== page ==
CARTERVILLE — More than 130 professionals who work with children attended training in the physical ramifications of adverse childhood experiences and toxic stress Tuesday morning at John A. Logan College.
As part of the training, the group viewed a documentary called “Resilience: The Biology of Stress and the Science of Hope” that looks at the science of adverse childhood experiences and a new movement to treat the resulting toxic stress — and even prevent it.
Ginger Meyer, clinical director for Children’s Medical and Mental Health Resource Network, led the workshop. In introducing the film, Meyer called adverse childhood experiences “the biggest public health crisis we have ever seen.”
“Toxic stress can trigger hormones that wreak havoc on the developing brains and bodies of children putting them at risk for disease, homelessness, prison time and early death [as adults]. Broader impacts of poverty may worsen the risk, and no segment of society is immune to this dark legacy of childhood that no child would ever choose,” Meyer said.
The film highlighted the following ACE experts:
Dr. Robert Anda, epidemiologist at the Centers for Disease Control and co-founder of the ACE study, found that Adverse Childhood Experiences are common. Some of the statistics from the study include: 28 percent of children have experienced physical abuse; 27 percent of children have experienced substance abuse; 13 percent of children have experienced domestic violence.
Dr. Jack Shonkoff, pediatrician and director of the Center on the Developing Child at Harvard University, summed up the effects of toxic stress. “The child may not remember, but the body remembers,” Shonkoff said.
Pediatrician and CEO of the Center of Youth Wellness in San Francisco, Dr. Nadine Burke Harris, said toxic stress affects a child’s development. She said children need a caring adult to buffer toxic stress.
“Trauma-informed treatment is not what is wrong with you, but asking what happened to you,” Burke Harris said.
After the film, those attending training discussed what they learned. Some of their highlights included:
- Trauma therapy can provide coping skills and tools to talk about their experiences or “name the scary things.”
- Home visits play a big part in a client’s therapy and help the therapist to better focus therapy and interventions.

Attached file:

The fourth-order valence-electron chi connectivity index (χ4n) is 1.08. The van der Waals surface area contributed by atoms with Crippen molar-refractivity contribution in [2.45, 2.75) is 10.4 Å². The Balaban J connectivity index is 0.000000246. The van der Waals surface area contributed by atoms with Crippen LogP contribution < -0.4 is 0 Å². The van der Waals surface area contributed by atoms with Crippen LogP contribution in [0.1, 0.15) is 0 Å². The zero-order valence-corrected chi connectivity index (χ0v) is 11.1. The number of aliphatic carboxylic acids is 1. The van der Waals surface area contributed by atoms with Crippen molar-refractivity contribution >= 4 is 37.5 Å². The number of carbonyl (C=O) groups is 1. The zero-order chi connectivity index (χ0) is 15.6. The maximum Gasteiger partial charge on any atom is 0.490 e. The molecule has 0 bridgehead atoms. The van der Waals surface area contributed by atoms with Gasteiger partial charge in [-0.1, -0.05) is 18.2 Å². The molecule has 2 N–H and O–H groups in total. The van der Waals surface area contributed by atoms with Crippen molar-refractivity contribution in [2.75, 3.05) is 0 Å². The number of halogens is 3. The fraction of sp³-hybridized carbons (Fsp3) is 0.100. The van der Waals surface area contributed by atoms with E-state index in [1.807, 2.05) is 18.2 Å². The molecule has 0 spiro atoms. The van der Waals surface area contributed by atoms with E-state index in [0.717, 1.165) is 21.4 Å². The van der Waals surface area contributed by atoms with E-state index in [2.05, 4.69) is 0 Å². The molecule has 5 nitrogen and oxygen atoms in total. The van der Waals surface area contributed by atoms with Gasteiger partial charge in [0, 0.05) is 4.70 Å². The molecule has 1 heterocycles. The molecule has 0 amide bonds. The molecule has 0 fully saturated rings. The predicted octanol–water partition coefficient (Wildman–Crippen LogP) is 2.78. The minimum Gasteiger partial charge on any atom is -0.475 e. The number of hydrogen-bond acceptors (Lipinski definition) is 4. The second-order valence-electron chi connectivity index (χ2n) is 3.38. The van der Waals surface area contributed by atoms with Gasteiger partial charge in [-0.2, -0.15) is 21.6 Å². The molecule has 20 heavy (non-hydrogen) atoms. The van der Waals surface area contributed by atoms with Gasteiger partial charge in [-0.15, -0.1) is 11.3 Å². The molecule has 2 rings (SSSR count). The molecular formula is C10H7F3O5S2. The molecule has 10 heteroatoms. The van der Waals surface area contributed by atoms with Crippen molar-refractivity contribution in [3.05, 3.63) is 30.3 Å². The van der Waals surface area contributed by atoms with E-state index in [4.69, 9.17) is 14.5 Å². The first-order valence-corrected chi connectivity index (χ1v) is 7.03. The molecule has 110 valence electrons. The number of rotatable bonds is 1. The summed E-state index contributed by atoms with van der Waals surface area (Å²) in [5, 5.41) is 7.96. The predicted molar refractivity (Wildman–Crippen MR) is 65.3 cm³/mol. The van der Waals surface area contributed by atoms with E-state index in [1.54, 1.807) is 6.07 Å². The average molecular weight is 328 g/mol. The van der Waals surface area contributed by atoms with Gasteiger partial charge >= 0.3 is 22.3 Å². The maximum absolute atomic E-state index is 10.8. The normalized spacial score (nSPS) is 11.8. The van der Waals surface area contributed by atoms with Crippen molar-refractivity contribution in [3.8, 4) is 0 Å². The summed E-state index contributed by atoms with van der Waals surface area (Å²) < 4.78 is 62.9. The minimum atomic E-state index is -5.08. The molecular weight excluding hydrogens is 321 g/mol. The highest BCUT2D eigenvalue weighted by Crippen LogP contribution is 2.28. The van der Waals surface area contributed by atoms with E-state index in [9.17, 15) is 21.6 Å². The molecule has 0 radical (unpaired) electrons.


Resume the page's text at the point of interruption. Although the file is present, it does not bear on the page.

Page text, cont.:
- Parents and others who work with children sometimes see coping mechanisms as problem behavior. It’s not what is wrong with the child, but what happened to him.
In the second part of training, Meyer spoke on “Lifespan Consequences of ACEs, Toxic Stress, and Trauma.”
She defined types of stress. Brief stress comes and goes quickly. Tolerable stress is stress experienced with a strong support system to act as a buffer. Toxic Stress is long-lasting, frequent and strong, and causes chemical reactions and changes in young bodies and brains.
Meyer said toxic stress is like shaking a two-liter bottle of soda. If the bottle is shaken enough and builds enough pressure, it will explode.
“It creates chain reaction that leads to behavior issues, dysregulated bodies, and later, can lead to disease in adult bodies,” Meyer said.
Toxic stress causes release of chemicals in the body that start the "flight, fight or freeze" response. In large doses, they can be very toxic to the body, leading atrophy in the brain and inflammation that is implicated in disease. It is this dysregulation that makes a child feel bad and try to regulate his or her body through drugs, alcohol and other risky behaviors.
“We look at anxiety, depression, substance use disorder, as the problem, when in actuality that is a person’s solution to the real problem,” Meyer said.
She added that having that one person can help children reduce the effects of toxic stress. She said it is like slowly releasing pressure in the soda bottle by slowing unscrewing the cap.
Adults can help children learn what is happening to their bodies and brains, develop coping skills and learn self-rescue techniques.
Jo Poshard of The Poshard Foundation said the training offered room for 135 professionals. The foundation and Prevent Child Abuse Illinois sponsored the training. Poshard added that participants included judges, healthcare workers, teachers and therapists.
“I was really excited about the group that came. Adapters of hope, I really feel like that the group I was speaking to,” Meyer said.